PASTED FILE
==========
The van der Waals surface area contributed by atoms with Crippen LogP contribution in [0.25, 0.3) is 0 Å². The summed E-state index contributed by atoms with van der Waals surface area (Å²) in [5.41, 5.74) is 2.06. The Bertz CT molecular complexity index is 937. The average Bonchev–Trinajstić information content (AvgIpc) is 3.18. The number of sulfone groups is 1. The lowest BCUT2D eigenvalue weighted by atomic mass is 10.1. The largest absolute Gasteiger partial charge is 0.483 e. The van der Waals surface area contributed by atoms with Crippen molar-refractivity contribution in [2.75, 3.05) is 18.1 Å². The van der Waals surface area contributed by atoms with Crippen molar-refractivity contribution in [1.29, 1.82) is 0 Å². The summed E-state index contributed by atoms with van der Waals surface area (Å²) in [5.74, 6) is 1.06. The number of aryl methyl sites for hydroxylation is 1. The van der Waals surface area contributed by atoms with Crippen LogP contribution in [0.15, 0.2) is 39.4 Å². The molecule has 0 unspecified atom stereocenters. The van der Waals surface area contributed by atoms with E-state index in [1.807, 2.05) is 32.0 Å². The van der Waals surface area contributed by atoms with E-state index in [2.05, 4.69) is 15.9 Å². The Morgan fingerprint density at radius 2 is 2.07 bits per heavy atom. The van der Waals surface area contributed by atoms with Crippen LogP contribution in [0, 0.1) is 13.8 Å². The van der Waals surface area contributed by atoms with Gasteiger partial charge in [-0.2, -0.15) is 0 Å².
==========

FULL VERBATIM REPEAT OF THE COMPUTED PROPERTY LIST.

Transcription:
The van der Waals surface area contributed by atoms with Crippen LogP contribution in [0.25, 0.3) is 0 Å². The summed E-state index contributed by atoms with van der Waals surface area (Å²) in [5.41, 5.74) is 2.06. The Bertz CT molecular complexity index is 937. The average Bonchev–Trinajstić information content (AvgIpc) is 3.18. The number of sulfone groups is 1. The lowest BCUT2D eigenvalue weighted by atomic mass is 10.1. The largest absolute Gasteiger partial charge is 0.483 e. The van der Waals surface area contributed by atoms with Crippen molar-refractivity contribution in [2.75, 3.05) is 18.1 Å². The van der Waals surface area contributed by atoms with Crippen molar-refractivity contribution in [1.29, 1.82) is 0 Å². The summed E-state index contributed by atoms with van der Waals surface area (Å²) in [5.74, 6) is 1.06. The number of aryl methyl sites for hydroxylation is 1. The van der Waals surface area contributed by atoms with Crippen LogP contribution in [0.15, 0.2) is 39.4 Å². The molecule has 0 unspecified atom stereocenters. The van der Waals surface area contributed by atoms with E-state index in [1.807, 2.05) is 32.0 Å². The van der Waals surface area contributed by atoms with E-state index in [2.05, 4.69) is 15.9 Å². The Morgan fingerprint density at radius 2 is 2.07 bits per heavy atom. The van der Waals surface area contributed by atoms with Crippen LogP contribution in [0, 0.1) is 13.8 Å². The van der Waals surface area contributed by atoms with Gasteiger partial charge in [-0.2, -0.15) is 0 Å².